Confused About Odd Readings From Monitor Tools For i5 2500k Overclock

I've overclocked an i5 2500k cpu to 4.0ghz, heading for a goal @4.5ghz. However, I immediately became confused by the readings I was receiving from monitoring tools @4.0ghz.
I've circled some of the puzzling readings with blue marks in the pic below:

-I'm completely confused by the vcore readings in CPUz (my initial tool) and CPUID-HW
-The max temps in Core Temp are freaking me out (98C). They occur in very short split-second spikes straight from the regular max temps (60ish) at random and infrequently.
-Previously, Real Temp refused to display anything for my cpu clock, cpu load and multiplyer other than all zeros (0000). It would only show my core temps and that "Distance to TJMAX" stuff. Now, ALL OF A SUDDEN, it wants to start working.... I didn't change anything other than using the FPU stress test instead of the Blend Test this time around.
-What worries me most is that Core Temp is the only one that seems to monitor my Vcore correctly, which makes me feel that I should pay serious business to those insane core temp spikes it keeps logging.
-I've disabled the C-states and C1E in the bios

-Core i5 2500k
-Corsair Vengeance 8gb (2-sticks) Dual-Channel DDR3-1600 CL9 Memory
-Antec High Current Gamer 900w PSU (80+ Bronze)
-HAF 912 case with 6 fans installed
-Hyper 212+ with 2 fans (push/pull)
-500gb Barracuda (something) SataIII HDD
-Generic Cheap DVDR-RW drive
-Somewhat decent wire management
-Artic Silver 5 on the CPU/HS

What's up with these readings?
I have a feeling I should be worried about something, but don't know what that something is.
5 answers Last reply Best Answer
More about confused readings monitor tools 2500k overclock
  1. First of all, different temperature monitoring programs calculate temps a little differently. You will notice that RealTemp and CoreTemp readings agree. Obviously, CoreTemps 98 C max reading is wrong. The CPU would have thermally throttled itself.

    Second, you are confused about VID and core voltage. VID is the voltage that the CPU will program the power regulator on the motherboard to produce. It is fixed by hard wiring in the CPU. However, the motherboard can adjust that voltage to a certain extent in response to CPU load factors.

    Third, system voltage readings in Hardware Monitor: HW frequently gives out and out wrong voltages. Obviously, the 12 volt reading is not 5.04 volts. If it were, the system would not boot. And many programs cannot accurately calculate negative voltages.

    I use RealTemp and CPU-Z. They indicate that your system is running fine and that you have more than 10 C of headroom before you bump into Intel's recommended max temps.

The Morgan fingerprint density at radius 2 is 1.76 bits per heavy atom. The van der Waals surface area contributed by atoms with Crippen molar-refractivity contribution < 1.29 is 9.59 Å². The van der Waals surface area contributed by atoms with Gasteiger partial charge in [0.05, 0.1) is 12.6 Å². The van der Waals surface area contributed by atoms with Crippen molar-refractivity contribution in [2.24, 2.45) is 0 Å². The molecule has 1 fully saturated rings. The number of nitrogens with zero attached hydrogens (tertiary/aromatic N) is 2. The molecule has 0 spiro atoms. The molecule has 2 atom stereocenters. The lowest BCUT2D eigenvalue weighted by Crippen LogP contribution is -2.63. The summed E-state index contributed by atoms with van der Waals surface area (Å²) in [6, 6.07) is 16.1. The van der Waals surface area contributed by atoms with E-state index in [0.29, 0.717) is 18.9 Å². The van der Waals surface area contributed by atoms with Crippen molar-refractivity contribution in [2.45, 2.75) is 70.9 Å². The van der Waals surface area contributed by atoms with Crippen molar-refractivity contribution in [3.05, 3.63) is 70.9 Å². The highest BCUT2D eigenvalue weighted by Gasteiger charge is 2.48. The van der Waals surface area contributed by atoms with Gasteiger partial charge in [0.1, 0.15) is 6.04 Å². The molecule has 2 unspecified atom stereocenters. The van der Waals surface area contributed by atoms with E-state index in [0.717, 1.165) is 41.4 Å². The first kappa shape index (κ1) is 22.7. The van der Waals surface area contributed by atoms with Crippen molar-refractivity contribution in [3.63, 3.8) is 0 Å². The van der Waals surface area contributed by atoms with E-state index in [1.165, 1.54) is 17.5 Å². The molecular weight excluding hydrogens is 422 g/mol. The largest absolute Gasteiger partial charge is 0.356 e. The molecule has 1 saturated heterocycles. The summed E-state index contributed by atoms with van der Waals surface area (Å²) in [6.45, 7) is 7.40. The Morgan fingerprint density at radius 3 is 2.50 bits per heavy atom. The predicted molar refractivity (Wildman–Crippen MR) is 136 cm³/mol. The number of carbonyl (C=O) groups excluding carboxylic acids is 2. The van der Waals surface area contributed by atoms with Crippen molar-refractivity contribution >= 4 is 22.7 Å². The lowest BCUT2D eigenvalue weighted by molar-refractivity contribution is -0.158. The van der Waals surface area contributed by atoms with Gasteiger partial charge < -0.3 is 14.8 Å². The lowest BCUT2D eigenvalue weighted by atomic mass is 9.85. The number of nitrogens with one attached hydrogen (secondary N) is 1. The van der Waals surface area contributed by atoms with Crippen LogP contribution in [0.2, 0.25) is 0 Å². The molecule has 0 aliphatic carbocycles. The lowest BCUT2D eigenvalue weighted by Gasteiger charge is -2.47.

The readings indicate that your system is running fine with the settings you have.
  2. Thanks for the helpful reply, jsc. It was very informative (and a bit embarassing on my part).

    So, I'm assuming that the CPU core voltage was really 1.056v @ 4.0gHz full load with that 10c headroom on the temp, and that I could simply set the multiplier a bit higher (from 40x to 43x) without any serious danger?

    I'm wanting to eventually reach 4.7+ gHz on the CPU, if a can, in order to aid in running a second gtx570 that I'll be getting in a few weeks for sli. However, If I can, for example, reach 4.5gHz without having to manually tinker with the voltage settings, I'd be just fine with that.
  3. Best answer
    Well ...
    Intel's recommended max voltage for 65 mn Core2's: 1.50 volts.
    Intel's recommended max voltage for 45 mn Core2's: 1.45 volts.
    Intel's recommended max voltage for 32 mn SB: 1.52 volts.

    But I do not think that I would run an SB CPU much past 1.40 volts. Your 1.056v @ 4.0gHz full load seems to indicate that that you won a CPU lottery.

    It's been my experience overclocking Core2 CPU's that with a quad, you are going to bump into thermal limits before you reach the voltage limits unless you have a CPU with an unusually high VID.

    You do have a little more room to pust the OC a little farther. At any rate, I do not think that a SB CPU running at 4 GHz is going to bottleneck a pair of GTX570's.
  4. I'm glad to hear that about the GTX570's. If that's the case, then I guess I can settle for a 4.2 ghz clock to keep the temps reasonable until I can explore a better cooling solution.

    Thanks again for the help.
  5. Best answer selected by General Techniq.
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